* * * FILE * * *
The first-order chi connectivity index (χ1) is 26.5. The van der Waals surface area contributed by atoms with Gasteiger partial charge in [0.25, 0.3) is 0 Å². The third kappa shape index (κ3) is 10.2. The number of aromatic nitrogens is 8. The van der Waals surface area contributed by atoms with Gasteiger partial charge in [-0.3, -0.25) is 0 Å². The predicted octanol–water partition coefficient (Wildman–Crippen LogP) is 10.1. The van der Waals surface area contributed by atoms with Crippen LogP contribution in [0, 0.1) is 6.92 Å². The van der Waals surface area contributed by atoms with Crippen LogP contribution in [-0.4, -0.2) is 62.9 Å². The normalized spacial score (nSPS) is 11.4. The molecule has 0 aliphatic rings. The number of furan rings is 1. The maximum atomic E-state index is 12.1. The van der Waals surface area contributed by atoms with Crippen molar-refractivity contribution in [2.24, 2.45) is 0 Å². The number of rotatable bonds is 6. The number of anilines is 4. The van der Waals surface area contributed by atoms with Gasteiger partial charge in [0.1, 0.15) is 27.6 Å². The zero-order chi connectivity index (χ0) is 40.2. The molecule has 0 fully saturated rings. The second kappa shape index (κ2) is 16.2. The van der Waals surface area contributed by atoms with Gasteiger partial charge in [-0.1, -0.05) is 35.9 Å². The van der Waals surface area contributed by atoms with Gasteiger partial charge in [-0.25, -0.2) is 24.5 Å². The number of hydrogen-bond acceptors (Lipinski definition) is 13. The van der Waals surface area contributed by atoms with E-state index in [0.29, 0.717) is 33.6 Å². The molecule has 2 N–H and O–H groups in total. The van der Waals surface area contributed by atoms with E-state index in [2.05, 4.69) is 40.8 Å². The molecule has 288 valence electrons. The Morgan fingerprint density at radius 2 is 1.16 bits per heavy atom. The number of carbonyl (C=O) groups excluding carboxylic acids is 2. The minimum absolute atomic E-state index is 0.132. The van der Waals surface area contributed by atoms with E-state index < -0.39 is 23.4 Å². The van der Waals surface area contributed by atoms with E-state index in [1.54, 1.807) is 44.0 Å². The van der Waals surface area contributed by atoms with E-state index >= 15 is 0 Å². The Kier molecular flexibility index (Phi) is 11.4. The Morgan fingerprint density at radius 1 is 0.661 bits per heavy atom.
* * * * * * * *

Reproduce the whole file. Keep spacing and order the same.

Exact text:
The first-order chi connectivity index (χ1) is 26.5. The van der Waals surface area contributed by atoms with Gasteiger partial charge in [0.25, 0.3) is 0 Å². The third kappa shape index (κ3) is 10.2. The number of aromatic nitrogens is 8. The van der Waals surface area contributed by atoms with Gasteiger partial charge in [-0.3, -0.25) is 0 Å². The predicted octanol–water partition coefficient (Wildman–Crippen LogP) is 10.1. The van der Waals surface area contributed by atoms with Crippen LogP contribution in [0, 0.1) is 6.92 Å². The van der Waals surface area contributed by atoms with Crippen LogP contribution in [-0.4, -0.2) is 62.9 Å². The normalized spacial score (nSPS) is 11.4. The molecule has 0 aliphatic rings. The number of furan rings is 1. The maximum atomic E-state index is 12.1. The van der Waals surface area contributed by atoms with Crippen molar-refractivity contribution in [2.24, 2.45) is 0 Å². The number of rotatable bonds is 6. The number of anilines is 4. The van der Waals surface area contributed by atoms with Gasteiger partial charge in [0.1, 0.15) is 27.6 Å². The zero-order chi connectivity index (χ0) is 40.2. The molecule has 0 fully saturated rings. The second kappa shape index (κ2) is 16.2. The van der Waals surface area contributed by atoms with Gasteiger partial charge in [-0.1, -0.05) is 35.9 Å². The van der Waals surface area contributed by atoms with Gasteiger partial charge in [-0.25, -0.2) is 24.5 Å². The number of hydrogen-bond acceptors (Lipinski definition) is 13. The van der Waals surface area contributed by atoms with E-state index in [0.29, 0.717) is 33.6 Å². The molecule has 2 N–H and O–H groups in total. The van der Waals surface area contributed by atoms with E-state index in [2.05, 4.69) is 40.8 Å². The molecule has 288 valence electrons. The Morgan fingerprint density at radius 2 is 1.16 bits per heavy atom. The number of carbonyl (C=O) groups excluding carboxylic acids is 2. The minimum absolute atomic E-state index is 0.132. The van der Waals surface area contributed by atoms with E-state index < -0.39 is 23.4 Å². The van der Waals surface area contributed by atoms with E-state index in [1.54, 1.807) is 44.0 Å². The van der Waals surface area contributed by atoms with E-state index >= 15 is 0 Å². The Kier molecular flexibility index (Phi) is 11.4. The Morgan fingerprint density at radius 1 is 0.661 bits per heavy atom.